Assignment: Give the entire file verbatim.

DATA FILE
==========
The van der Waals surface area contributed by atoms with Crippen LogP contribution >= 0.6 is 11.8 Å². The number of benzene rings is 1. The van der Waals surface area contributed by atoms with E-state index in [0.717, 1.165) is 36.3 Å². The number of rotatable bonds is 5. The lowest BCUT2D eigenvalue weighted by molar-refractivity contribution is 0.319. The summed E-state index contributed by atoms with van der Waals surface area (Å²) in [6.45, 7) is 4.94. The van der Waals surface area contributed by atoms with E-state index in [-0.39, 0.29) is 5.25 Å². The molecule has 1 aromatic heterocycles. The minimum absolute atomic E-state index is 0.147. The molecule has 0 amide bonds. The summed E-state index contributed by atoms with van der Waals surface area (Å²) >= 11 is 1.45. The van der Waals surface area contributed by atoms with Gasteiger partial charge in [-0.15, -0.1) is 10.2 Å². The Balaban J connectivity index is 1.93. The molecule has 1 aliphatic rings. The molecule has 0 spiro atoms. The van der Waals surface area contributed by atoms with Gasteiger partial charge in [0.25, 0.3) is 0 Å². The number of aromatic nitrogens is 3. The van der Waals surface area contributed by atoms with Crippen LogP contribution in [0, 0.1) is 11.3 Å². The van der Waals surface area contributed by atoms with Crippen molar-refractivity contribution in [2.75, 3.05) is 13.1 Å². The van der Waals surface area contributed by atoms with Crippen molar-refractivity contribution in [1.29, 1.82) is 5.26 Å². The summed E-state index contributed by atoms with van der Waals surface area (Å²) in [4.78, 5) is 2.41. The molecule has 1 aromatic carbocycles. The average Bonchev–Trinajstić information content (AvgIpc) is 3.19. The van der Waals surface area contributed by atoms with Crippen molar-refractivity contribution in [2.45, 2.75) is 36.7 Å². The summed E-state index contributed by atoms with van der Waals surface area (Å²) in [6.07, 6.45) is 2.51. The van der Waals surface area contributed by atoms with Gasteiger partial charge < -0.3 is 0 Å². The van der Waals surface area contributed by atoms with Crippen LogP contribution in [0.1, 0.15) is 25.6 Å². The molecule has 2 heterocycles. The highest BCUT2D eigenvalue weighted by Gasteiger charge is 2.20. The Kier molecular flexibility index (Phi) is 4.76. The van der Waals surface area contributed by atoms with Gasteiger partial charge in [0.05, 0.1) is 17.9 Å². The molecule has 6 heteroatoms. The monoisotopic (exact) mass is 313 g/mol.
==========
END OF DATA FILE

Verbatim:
The van der Waals surface area contributed by atoms with Crippen LogP contribution >= 0.6 is 11.8 Å². The number of benzene rings is 1. The van der Waals surface area contributed by atoms with E-state index in [0.717, 1.165) is 36.3 Å². The number of rotatable bonds is 5. The lowest BCUT2D eigenvalue weighted by molar-refractivity contribution is 0.319. The summed E-state index contributed by atoms with van der Waals surface area (Å²) in [6.45, 7) is 4.94. The van der Waals surface area contributed by atoms with E-state index in [-0.39, 0.29) is 5.25 Å². The molecule has 1 aromatic heterocycles. The minimum absolute atomic E-state index is 0.147. The molecule has 0 amide bonds. The summed E-state index contributed by atoms with van der Waals surface area (Å²) >= 11 is 1.45. The van der Waals surface area contributed by atoms with Gasteiger partial charge in [-0.15, -0.1) is 10.2 Å². The Balaban J connectivity index is 1.93. The molecule has 1 aliphatic rings. The molecule has 0 spiro atoms. The van der Waals surface area contributed by atoms with Gasteiger partial charge in [0.25, 0.3) is 0 Å². The number of aromatic nitrogens is 3. The van der Waals surface area contributed by atoms with Crippen LogP contribution in [0, 0.1) is 11.3 Å². The van der Waals surface area contributed by atoms with Crippen molar-refractivity contribution in [2.75, 3.05) is 13.1 Å². The van der Waals surface area contributed by atoms with Crippen molar-refractivity contribution in [1.29, 1.82) is 5.26 Å². The summed E-state index contributed by atoms with van der Waals surface area (Å²) in [4.78, 5) is 2.41. The molecule has 1 aromatic carbocycles. The average Bonchev–Trinajstić information content (AvgIpc) is 3.19. The van der Waals surface area contributed by atoms with Crippen molar-refractivity contribution in [2.45, 2.75) is 36.7 Å². The summed E-state index contributed by atoms with van der Waals surface area (Å²) in [6.07, 6.45) is 2.51. The van der Waals surface area contributed by atoms with Gasteiger partial charge < -0.3 is 0 Å². The van der Waals surface area contributed by atoms with Crippen LogP contribution in [0.1, 0.15) is 25.6 Å². The molecule has 2 heterocycles. The highest BCUT2D eigenvalue weighted by Gasteiger charge is 2.20. The Kier molecular flexibility index (Phi) is 4.76. The van der Waals surface area contributed by atoms with Gasteiger partial charge in [0.05, 0.1) is 17.9 Å². The molecule has 6 heteroatoms. The monoisotopic (exact) mass is 313 g/mol.